New teen drivers often cause concern for parents, as well as other drivers sharing the road with teens. Young people with new driver's licenses cause a disproportionate number of accidents and deaths in the United States. But, according to the Centers for Disease Control and Prevention, teen car accident fatalities are slowing down, with the number of teen deaths having dropped considerably over the last five years.
Fatalities involving teen drivers 16 and 17 years old have dropped more than 30 percent, from 2,200 in 2004 to 1,400 in 2008. While teens have access to the same training, such as basic driver's education, the lower numbers aren't because of better teenage driving. Instead, new laws aimed to protect teens from themselves have helped reduce the fatalities.
Among the laws are banning youth drivers from driving with other teens or from driving at night, which has kept them off the roads and out of danger. In fact, nearly every state has a license program that restricts teenage driving, with the most restrictive being in New York and New Jersey. Both states prohibit teens from getting their drivers licenses until they are 17, and the laws have helped them maintain the lowest teen accident rates in the country.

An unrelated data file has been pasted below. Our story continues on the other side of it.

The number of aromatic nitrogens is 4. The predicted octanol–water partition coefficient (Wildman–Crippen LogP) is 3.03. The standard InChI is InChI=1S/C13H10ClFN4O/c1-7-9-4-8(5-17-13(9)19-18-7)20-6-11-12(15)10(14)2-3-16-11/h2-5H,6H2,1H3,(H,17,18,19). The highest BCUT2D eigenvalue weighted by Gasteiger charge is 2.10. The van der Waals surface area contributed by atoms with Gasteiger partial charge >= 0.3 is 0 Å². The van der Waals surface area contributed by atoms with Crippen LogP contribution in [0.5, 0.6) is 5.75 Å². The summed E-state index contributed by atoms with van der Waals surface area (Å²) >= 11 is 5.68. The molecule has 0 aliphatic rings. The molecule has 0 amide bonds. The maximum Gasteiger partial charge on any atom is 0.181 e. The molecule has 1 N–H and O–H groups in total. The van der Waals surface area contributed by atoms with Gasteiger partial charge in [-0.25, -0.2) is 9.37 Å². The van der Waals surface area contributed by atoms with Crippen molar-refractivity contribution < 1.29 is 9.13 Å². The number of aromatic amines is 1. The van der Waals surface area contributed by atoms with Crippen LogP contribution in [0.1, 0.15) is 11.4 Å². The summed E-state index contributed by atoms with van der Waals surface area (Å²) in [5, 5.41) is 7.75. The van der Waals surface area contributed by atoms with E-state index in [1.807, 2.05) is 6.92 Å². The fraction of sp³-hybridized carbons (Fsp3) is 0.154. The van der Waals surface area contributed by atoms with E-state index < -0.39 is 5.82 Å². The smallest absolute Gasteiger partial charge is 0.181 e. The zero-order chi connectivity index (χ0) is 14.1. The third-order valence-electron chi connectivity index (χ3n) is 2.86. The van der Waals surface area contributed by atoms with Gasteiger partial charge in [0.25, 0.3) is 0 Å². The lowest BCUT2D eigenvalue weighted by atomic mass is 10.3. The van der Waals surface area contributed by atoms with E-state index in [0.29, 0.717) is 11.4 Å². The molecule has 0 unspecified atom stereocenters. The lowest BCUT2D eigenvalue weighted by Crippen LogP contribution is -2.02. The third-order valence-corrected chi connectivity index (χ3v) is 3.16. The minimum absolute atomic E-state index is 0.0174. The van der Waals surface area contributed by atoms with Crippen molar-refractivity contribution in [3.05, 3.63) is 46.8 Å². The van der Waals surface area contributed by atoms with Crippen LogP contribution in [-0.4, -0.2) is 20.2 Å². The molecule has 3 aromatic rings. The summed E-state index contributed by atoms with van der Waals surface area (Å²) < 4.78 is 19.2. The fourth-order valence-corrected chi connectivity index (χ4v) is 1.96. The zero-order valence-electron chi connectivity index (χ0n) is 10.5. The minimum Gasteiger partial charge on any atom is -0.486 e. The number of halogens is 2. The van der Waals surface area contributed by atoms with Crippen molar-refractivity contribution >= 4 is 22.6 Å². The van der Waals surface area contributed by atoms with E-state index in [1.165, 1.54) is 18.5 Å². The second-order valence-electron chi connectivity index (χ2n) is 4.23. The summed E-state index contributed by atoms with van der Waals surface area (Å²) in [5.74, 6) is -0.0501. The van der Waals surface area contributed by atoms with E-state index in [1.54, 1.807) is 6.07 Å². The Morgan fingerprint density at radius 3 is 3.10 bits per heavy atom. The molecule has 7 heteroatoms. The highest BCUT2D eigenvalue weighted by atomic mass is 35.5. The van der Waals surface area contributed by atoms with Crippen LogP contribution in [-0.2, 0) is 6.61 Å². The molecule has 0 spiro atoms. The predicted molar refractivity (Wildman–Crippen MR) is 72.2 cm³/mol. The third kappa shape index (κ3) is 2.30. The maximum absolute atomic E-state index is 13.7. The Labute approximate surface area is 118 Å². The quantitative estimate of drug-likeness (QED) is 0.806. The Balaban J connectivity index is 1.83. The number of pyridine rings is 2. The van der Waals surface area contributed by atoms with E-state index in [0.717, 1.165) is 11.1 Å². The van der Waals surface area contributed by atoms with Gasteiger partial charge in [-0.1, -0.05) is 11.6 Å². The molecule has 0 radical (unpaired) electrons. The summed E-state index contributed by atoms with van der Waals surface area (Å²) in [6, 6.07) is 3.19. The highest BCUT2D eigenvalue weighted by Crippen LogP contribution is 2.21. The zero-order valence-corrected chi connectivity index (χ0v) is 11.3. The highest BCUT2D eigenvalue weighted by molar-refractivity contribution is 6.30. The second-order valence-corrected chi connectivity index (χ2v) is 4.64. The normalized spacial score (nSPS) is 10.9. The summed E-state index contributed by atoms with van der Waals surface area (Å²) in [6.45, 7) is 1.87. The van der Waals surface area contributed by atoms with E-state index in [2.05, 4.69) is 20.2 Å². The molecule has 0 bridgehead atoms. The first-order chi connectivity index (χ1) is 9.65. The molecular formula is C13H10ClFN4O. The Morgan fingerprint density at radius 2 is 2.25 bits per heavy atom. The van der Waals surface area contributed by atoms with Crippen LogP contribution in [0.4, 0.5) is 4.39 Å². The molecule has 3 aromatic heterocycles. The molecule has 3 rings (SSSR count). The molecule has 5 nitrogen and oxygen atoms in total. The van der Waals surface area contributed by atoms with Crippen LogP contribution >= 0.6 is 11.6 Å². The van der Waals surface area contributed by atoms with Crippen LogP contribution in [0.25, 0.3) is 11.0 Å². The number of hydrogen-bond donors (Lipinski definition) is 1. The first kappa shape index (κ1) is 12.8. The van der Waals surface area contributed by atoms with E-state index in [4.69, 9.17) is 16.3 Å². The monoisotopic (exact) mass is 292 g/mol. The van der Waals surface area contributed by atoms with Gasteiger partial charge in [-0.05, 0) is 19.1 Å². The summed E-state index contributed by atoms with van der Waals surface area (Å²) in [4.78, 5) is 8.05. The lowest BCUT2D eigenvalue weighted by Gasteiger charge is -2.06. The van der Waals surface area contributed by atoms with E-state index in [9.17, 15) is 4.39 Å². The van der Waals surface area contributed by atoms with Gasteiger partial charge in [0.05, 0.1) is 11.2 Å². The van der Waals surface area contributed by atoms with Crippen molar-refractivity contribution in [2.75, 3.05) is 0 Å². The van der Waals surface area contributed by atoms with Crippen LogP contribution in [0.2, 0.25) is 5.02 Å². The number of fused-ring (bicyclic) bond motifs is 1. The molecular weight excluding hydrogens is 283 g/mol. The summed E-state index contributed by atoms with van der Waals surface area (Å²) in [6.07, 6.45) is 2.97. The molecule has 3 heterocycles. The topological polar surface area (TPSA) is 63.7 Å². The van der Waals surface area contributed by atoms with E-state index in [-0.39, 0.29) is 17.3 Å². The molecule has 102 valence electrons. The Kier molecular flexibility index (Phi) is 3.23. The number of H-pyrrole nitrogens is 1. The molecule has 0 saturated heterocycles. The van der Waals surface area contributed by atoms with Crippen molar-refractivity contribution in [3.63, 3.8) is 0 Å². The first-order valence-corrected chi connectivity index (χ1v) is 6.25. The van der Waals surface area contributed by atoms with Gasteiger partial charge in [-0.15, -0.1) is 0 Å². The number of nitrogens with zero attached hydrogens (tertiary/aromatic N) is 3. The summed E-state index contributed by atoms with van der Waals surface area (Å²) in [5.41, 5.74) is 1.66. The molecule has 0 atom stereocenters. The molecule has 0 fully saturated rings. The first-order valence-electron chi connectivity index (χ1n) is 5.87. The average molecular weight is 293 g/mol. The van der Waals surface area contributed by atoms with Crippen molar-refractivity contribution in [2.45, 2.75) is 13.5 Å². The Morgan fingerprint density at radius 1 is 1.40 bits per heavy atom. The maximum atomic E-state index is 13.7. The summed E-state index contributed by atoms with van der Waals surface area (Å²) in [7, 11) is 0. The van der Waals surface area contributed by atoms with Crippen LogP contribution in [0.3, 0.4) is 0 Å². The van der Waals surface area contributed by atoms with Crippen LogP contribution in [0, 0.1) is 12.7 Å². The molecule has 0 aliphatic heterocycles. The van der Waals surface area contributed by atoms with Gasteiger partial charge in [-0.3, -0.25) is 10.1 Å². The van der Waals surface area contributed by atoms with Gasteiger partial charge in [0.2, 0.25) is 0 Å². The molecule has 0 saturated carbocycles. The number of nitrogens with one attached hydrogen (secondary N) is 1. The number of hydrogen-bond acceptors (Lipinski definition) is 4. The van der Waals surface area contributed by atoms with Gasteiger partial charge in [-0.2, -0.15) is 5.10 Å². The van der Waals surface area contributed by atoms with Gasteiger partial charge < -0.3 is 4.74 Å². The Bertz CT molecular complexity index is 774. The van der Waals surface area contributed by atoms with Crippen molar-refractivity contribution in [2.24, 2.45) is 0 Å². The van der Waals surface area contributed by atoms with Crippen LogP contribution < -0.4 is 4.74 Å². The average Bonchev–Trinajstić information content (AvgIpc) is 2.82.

Recession Contributes to Reduced Teen Car Accidents
Another reason for the dramatic decline can be attributed to the recent economic recession. With less money and rising gas prices, people are watching their money. Teens either can't borrow their parents cars or don't have the money for gas.
Despite the drop in accident fatalities, parents are urged to talk to their teens about their driving, especially the use of cell phones and texting. Distracted driving is dangerous for any driver, and especially more so for a new, inexperienced driver.
If you or someone you love has been injured in a car accident with a teenage driver, contact a personal injury attorney in Florida. A lawyer will help you understand your rights after a serious car accident.
Related Resource: FindLaw "Teen Driving Fatalities Drop Sharply"